The promoter activities of the hGT4-0.3- and hGT4-0.17-sensor cells showed 66- and 47-times higher than those of the control cells, respectively (Figure 2). Comparing the promoter activities among so far analyzed β4GalTs and sensor cells [10,19,22], the hGT4-0.3- and hGT4-0.17-sensor cells gave satisfactory activities. Interestingly, much higher activities were associated with the hGT4-0.3-sensor cells, suggesting that the transcription factors such as AP2, CDX, E2F, and Runx are involved in the activity of the 0.3 kb promoter cooperatively with Sp1.

3.2. Responsiveness of Sensor Cells to Mithramycin A

Both sensor cells possessed the luciferase reporters driven by the β4GalT4 gene promoters containing one Sp1-binding site (Figure 1). To examine whether or not the promoter activities reflect the effects of the compounds, the sensor cells were treated with mithramycin A, which inhibits the binding of Sp1 to its binding site, thereby suppressing the promoter activation [29]. Upon treatment with mithramycin A, the promoter activities of both sensor cell lines decreased linearly in a dose-dependent manner (Figure 3), indicating that the promoter activities of the sensor cells sensitively reflect the effects of mithramycin A.

3.3. Responsiveness of Sensor Cells to U0126 and LY294002

For application to high-throughput screening, the sensor cells were seeded into 96-well tissue culture plates. Since the colon cancer-related transcription factors are downstream targets of cellular signaling, and the mechanisms of action of the signal transduction inhibitors were well characterized so far, the responsiveness of the sensor cells to two inhibitors was examined. Upon treatment with MAPK kinase inhibitor U0126 [30], the promoter activities of the hGT4-0.3-sensor cells decreased significantly in a dose-dependent manner, while those of the hGT4-0.17-sensor cells unchanged (Figure 4). On the other hand, upon the treatment with LY294002, which is an inhibitor for phosphatidylinositol 3 (PI3) kinase [31], no significant responsiveness was observed for both sensor cell lines (Figure 5). These results suggest that the responsiveness to U0126 differs between two sensor cell lines, probably due to the presence of the binding sites for the different transcription factors in each promoter region.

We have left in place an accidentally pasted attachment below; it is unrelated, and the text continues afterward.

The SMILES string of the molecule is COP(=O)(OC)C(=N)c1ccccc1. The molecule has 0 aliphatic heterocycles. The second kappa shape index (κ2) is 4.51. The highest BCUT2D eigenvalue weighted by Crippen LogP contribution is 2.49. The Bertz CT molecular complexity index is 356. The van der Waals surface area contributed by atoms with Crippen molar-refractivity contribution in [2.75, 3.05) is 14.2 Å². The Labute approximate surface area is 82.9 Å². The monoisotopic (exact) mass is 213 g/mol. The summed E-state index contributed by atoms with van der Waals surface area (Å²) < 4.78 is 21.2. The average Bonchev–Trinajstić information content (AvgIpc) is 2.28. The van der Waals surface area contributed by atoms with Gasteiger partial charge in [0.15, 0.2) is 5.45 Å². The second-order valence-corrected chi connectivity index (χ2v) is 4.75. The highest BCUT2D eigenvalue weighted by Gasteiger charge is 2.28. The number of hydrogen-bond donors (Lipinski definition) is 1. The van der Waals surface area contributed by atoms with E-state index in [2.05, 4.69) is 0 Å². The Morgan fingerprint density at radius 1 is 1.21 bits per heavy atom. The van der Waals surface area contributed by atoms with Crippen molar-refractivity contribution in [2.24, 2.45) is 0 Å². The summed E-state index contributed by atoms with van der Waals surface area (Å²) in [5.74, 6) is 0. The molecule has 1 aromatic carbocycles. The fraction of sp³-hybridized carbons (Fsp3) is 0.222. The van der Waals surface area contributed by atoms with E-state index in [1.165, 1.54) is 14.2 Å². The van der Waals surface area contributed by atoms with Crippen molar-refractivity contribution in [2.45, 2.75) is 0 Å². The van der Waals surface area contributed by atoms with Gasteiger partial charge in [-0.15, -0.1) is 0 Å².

3.4. Effects of U0126 on Expression of β4GalT4 Gene

Upon treatment with 20 μM U0126, the promoter activities of the hGT4-0.3-sensor cells decreased by 65% as compared with those of the DMSO-treated cells (Figure 4). Since higher inhibitory effects were observed, whether or not the treatment with U0126 affects the expression of the β4GalT4 gene was examined. By the treatment of the hGT4-0.3-sensor cells with 20 μM U0126, the phosphorylation of p44/42 MAPK decreased dramatically when compared with the control cells (Figure 6a), indicating that the MAPK signaling is suppressed by the treatment with U0126. Under the same condition, the expression of the β4GalT4 gene decreased by 40% as compared with the control cells (Figure 6b), indicating that U0126 suppresses the expression of the β4GalT4 gene in SW480 cells. Taken together, these results demonstrated that the screening method using the sensor cells is potentially useful for the discovery of inhibitors to suppress the expression of the β4GalT4 gene in colon cancer.

3.5. Screening Strategy for Anti-Colon Cancer Drugs